What Does 'Effective Competition' Mean for Sprint/T-Mobile -- And You?

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Robbie's Round-Up for the Week of September 25-29, 2017

Mentioning the public interest just once, the Federal Communications Commission adopted its 20th wireless competition report this week. As mandated by law, each year the FCC is tasked with reviewing the competitive market conditions with respect to commercial mobile services (voice, messaging and wireless broadband) including the number of competitors, an analysis of whether any competitors have a dominant share of the market, and a statement of whether additional providers or classes of providers would be likely to enhance competition. Each year, the headline-grabbing decision before the FCC is whether or not there is “effective competition.” This week, for the first time in eight years, the FCC concluded that there is “effective competition.”

In recent years, the FCC resisted drawing an overall conclusion about whether there was effective competition because of, according to Mariam Baksh in Morning Consult, “concerns that the complexities surrounding the interconnected nature of the telecommunications industry would make such a conclusion misleading.”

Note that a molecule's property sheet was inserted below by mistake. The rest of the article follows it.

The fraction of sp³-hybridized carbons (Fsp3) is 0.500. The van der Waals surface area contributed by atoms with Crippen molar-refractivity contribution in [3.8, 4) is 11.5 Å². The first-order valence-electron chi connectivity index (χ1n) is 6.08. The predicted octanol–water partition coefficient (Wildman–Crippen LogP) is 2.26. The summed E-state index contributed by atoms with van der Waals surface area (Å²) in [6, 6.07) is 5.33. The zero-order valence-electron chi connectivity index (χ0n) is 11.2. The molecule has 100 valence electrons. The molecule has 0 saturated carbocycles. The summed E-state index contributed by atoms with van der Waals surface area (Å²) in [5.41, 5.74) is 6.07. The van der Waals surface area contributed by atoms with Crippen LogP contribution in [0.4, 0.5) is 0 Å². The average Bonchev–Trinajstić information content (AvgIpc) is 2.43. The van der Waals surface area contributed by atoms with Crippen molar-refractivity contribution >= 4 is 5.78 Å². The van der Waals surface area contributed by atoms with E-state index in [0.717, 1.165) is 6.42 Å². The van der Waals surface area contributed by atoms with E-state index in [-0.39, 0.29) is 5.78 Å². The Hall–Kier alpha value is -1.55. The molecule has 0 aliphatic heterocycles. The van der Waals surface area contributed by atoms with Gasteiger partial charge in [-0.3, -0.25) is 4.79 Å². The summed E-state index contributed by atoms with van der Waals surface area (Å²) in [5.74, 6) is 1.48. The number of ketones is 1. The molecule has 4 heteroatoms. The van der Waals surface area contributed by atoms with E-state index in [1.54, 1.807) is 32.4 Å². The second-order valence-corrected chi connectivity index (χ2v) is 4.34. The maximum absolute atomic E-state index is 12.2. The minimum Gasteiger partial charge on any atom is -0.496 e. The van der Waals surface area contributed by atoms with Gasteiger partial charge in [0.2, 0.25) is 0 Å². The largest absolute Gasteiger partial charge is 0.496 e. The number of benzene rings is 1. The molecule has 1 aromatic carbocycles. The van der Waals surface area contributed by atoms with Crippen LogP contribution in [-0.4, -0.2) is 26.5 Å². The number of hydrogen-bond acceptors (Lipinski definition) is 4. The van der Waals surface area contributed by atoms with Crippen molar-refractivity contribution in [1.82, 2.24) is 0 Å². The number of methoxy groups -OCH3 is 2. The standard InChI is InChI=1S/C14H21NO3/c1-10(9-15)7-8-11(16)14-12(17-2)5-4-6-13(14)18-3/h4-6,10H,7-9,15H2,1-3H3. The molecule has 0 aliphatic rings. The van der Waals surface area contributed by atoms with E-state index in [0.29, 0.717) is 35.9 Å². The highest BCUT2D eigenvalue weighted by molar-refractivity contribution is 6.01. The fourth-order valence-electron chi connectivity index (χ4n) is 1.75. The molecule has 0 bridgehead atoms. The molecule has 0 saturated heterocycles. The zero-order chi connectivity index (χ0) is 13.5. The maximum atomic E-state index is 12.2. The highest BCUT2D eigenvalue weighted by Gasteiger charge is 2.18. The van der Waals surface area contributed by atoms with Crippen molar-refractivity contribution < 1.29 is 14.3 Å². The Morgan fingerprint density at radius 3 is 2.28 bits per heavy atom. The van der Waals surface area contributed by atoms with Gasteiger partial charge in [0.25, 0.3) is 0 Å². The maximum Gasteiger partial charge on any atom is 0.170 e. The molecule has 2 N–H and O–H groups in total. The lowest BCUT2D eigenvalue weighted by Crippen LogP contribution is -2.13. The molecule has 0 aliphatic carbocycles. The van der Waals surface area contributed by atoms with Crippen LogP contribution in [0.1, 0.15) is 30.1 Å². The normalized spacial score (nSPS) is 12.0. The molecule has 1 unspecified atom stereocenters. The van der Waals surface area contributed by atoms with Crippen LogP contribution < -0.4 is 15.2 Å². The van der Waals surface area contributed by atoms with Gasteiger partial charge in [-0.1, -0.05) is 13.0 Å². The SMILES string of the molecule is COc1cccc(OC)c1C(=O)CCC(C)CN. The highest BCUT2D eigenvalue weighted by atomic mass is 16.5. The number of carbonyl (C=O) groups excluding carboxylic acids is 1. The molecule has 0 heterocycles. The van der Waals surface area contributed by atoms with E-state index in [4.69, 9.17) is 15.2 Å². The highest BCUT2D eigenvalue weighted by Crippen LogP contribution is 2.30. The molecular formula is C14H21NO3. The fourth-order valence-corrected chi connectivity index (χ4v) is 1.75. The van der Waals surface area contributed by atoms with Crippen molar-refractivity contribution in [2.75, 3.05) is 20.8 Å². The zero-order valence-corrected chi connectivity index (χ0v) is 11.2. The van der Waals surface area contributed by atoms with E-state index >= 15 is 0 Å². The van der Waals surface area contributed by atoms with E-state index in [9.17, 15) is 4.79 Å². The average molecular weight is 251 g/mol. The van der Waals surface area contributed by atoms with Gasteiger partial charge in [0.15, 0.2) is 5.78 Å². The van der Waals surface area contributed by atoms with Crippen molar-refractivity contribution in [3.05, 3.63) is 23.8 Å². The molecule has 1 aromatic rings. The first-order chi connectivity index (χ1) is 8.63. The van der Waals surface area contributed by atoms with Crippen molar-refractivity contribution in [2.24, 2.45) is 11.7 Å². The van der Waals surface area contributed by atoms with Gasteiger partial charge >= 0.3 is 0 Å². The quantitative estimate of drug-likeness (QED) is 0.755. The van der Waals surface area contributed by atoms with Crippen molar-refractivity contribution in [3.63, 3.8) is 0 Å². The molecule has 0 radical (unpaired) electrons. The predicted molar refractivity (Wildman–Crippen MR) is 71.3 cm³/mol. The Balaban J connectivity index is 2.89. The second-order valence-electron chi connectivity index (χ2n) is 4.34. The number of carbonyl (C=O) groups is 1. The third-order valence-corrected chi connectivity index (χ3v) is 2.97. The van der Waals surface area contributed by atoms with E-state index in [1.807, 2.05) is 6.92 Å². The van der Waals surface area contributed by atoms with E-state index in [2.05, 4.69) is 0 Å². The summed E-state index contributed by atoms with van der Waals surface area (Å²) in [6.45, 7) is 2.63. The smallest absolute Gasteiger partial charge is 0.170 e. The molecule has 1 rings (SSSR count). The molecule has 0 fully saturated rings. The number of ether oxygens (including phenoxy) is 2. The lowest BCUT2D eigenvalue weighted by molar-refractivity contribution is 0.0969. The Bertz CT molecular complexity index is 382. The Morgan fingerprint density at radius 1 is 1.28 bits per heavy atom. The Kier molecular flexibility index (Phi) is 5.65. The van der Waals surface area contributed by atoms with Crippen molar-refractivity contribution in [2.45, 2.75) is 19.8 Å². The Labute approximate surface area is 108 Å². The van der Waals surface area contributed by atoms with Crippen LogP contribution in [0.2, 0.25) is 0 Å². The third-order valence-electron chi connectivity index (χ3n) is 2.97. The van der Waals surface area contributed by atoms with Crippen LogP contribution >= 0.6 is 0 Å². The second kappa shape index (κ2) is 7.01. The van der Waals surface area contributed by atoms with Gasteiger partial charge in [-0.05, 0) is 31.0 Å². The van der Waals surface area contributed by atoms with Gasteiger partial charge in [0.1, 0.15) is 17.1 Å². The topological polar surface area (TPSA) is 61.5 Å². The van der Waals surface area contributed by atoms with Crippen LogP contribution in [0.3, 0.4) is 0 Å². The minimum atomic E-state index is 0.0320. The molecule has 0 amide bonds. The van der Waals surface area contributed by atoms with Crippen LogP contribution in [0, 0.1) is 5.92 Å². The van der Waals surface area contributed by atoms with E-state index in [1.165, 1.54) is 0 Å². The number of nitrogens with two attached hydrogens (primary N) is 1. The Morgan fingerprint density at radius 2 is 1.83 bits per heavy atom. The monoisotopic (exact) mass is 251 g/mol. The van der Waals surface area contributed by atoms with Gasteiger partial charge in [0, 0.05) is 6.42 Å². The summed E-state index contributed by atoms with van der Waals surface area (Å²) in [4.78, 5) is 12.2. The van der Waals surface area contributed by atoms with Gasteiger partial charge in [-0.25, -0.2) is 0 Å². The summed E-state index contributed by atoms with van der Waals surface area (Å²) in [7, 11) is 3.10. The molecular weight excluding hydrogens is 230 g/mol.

That changed this week with the Trump FCC’s 3-2, party-line vote. “Looking at the bigger picture, most reasonable people see a fiercely competitive marketplace,” FCC Chairman Ajit Pai said. “It’s been eight long years since the FCC has done what Congress directed us to do. Today, we are finally getting back on track.”

In voting to adopt the report, Pai and his fellow Republican Commissioners, Mike O’Rielly and Brendon Carr, said consumer demand and output continue to increase, average prices have been falling, and service providers have enhanced the performance, coverage, and capacity of their networks. “[S]ince the FCC’s last report in 2016, all four national carriers have rolled out new or improved unlimited plans. This is strong, incontrovertible evidence,” Chairman Pai said. “To be sure," he continued, "some strenuously resist this conclusion, and have for many years. At its core, it’s hard to say that resistance is inspired by a careful review of the facts. Instead, it’s all about ideology. To those who want to impose more regulation upon the wireless marketplace, the reality of effective competition is an inconvenient truth that must be discounted or ignored.”

Defining “Competition”